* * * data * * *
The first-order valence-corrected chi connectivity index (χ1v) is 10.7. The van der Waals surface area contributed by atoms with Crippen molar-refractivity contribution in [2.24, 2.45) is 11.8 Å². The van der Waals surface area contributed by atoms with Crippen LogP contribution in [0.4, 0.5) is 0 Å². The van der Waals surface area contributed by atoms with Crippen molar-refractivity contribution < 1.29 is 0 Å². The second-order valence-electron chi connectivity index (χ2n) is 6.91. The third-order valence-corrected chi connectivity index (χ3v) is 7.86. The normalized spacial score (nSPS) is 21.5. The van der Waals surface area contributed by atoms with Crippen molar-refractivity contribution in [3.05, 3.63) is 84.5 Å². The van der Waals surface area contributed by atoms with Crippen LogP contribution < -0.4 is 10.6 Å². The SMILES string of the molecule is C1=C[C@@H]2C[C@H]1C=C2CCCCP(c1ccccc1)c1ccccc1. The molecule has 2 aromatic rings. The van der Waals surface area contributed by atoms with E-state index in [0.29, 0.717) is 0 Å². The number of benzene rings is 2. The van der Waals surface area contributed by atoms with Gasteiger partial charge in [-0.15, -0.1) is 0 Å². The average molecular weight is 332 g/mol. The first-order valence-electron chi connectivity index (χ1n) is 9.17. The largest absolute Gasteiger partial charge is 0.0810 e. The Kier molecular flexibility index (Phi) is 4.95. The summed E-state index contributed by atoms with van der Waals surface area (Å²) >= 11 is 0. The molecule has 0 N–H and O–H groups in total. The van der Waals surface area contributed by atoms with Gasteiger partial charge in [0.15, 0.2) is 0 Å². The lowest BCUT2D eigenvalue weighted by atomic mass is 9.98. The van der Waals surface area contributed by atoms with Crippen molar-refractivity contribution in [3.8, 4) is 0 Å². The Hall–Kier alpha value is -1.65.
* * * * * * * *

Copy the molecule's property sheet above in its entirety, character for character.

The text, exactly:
The first-order valence-corrected chi connectivity index (χ1v) is 10.7. The van der Waals surface area contributed by atoms with Crippen molar-refractivity contribution in [2.24, 2.45) is 11.8 Å². The van der Waals surface area contributed by atoms with Crippen LogP contribution in [0.4, 0.5) is 0 Å². The van der Waals surface area contributed by atoms with Crippen molar-refractivity contribution < 1.29 is 0 Å². The second-order valence-electron chi connectivity index (χ2n) is 6.91. The third-order valence-corrected chi connectivity index (χ3v) is 7.86. The normalized spacial score (nSPS) is 21.5. The van der Waals surface area contributed by atoms with Crippen molar-refractivity contribution in [3.05, 3.63) is 84.5 Å². The van der Waals surface area contributed by atoms with Crippen LogP contribution < -0.4 is 10.6 Å². The SMILES string of the molecule is C1=C[C@@H]2C[C@H]1C=C2CCCCP(c1ccccc1)c1ccccc1. The molecule has 2 aromatic rings. The van der Waals surface area contributed by atoms with E-state index in [0.29, 0.717) is 0 Å². The number of benzene rings is 2. The van der Waals surface area contributed by atoms with Gasteiger partial charge in [-0.15, -0.1) is 0 Å². The average molecular weight is 332 g/mol. The first-order valence-electron chi connectivity index (χ1n) is 9.17. The largest absolute Gasteiger partial charge is 0.0810 e. The Kier molecular flexibility index (Phi) is 4.95. The summed E-state index contributed by atoms with van der Waals surface area (Å²) >= 11 is 0. The molecule has 0 N–H and O–H groups in total. The van der Waals surface area contributed by atoms with Gasteiger partial charge in [0.15, 0.2) is 0 Å². The lowest BCUT2D eigenvalue weighted by atomic mass is 9.98. The van der Waals surface area contributed by atoms with Crippen molar-refractivity contribution in [3.8, 4) is 0 Å². The Hall–Kier alpha value is -1.65.